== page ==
“There ain’t none to be had, Mister,” said the imaginary hobo by the bus stop.

I guess I shouldn’t feel too sorry for myself. I have a very good job and according to this Yahoo!/CNNMoney article, $34.3 billion in vacation days to go unused this year, a good percentage of Americans don’t use many of the vacation days they earn. At least I get to take my days with some work sprinkled in.

So, bring on the holidays, Xbox madness, and day trips with my daughter to places unknown, like a lake with a smooth surface, perfect for skipping stones.

I experience a perfect day

Saturday night, at 1:30 in the morning, as I wedged myself onto the dog couch with a yellow lab at my feet and a black lab on an adjoining ottoman, I realized I had experienced a perfect day.

Yes, with who knows how many days left to go in my life, I did it.

Jackpot. Hole in one. Full-court basket. An elusive occurrence indeed.

It started Saturday with the first day of my three-week vacation from work (future blog post). I woke up with relief that I didn’t have to think about email and projects for Monday. And what a difference that makes in enjoying a weekend.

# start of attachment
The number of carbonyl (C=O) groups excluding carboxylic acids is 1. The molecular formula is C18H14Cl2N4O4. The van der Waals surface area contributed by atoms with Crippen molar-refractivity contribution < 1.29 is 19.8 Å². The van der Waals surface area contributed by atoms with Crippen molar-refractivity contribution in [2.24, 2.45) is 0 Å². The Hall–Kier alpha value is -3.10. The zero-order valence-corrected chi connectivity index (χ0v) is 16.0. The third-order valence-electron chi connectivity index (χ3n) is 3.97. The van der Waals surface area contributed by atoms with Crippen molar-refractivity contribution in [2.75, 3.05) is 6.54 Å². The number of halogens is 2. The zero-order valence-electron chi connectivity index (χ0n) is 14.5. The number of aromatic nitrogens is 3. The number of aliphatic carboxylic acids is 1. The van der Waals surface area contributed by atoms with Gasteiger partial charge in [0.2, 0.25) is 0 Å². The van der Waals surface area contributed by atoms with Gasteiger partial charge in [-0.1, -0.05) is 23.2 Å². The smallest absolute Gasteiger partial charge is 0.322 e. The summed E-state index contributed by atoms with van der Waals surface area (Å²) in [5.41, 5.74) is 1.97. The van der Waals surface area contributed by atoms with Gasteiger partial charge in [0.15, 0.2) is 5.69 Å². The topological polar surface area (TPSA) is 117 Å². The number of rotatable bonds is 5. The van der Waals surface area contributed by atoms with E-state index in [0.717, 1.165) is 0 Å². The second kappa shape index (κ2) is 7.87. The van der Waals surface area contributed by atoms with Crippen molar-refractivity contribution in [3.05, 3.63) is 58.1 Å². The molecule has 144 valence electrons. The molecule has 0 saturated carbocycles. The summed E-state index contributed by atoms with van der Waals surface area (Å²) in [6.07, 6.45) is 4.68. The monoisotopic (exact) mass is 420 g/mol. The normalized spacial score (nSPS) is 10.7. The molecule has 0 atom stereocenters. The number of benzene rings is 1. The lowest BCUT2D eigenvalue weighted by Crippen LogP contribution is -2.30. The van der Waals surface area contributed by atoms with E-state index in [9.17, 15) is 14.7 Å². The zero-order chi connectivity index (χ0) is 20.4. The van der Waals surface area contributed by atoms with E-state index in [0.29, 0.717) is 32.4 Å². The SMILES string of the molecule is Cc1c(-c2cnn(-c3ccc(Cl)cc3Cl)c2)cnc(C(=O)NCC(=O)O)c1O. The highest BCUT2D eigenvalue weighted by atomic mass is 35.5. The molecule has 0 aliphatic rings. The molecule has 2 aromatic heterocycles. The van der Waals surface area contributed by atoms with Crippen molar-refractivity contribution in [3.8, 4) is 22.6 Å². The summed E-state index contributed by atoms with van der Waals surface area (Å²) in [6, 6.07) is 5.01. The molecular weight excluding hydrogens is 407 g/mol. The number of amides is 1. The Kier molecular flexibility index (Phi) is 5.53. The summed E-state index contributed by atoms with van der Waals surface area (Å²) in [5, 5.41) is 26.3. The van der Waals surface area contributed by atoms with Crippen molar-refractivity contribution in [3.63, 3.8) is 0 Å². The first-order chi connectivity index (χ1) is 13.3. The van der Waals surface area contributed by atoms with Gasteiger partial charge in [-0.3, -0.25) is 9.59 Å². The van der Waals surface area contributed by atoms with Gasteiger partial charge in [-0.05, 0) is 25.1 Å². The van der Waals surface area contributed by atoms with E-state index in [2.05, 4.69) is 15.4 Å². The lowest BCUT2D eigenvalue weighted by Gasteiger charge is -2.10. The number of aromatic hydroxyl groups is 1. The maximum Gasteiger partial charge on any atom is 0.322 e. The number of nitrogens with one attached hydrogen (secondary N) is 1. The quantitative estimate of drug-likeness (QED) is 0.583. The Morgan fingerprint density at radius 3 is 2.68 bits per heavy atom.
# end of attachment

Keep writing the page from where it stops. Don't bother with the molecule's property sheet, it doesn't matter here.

Great game and the Xbox equivalent of Wii's Mario and Luigi.

I took the dogs on a long walk in 70-degree weather. Other than making the mistake of wearing my flannel-lined pants and having to strip off a couple of t-shirts during the walk, it was April in December, with the sun’s low angle the only difference. And maybe the brown lawns. An no flowers. Nevermind.

I returned and played “Rayman Origins” with my daughter on our new Xbox. The 9-year-old monkey is testing me on video games now. I’m the king of video games but she’s playing with a faster network of nerve impulses from her brain to her hands than I am and it’s everything I can do to keep up with her.

Later that afternoon, we did a parent doubleheader when our daughter played guitar at a recital, followed by a soccer game.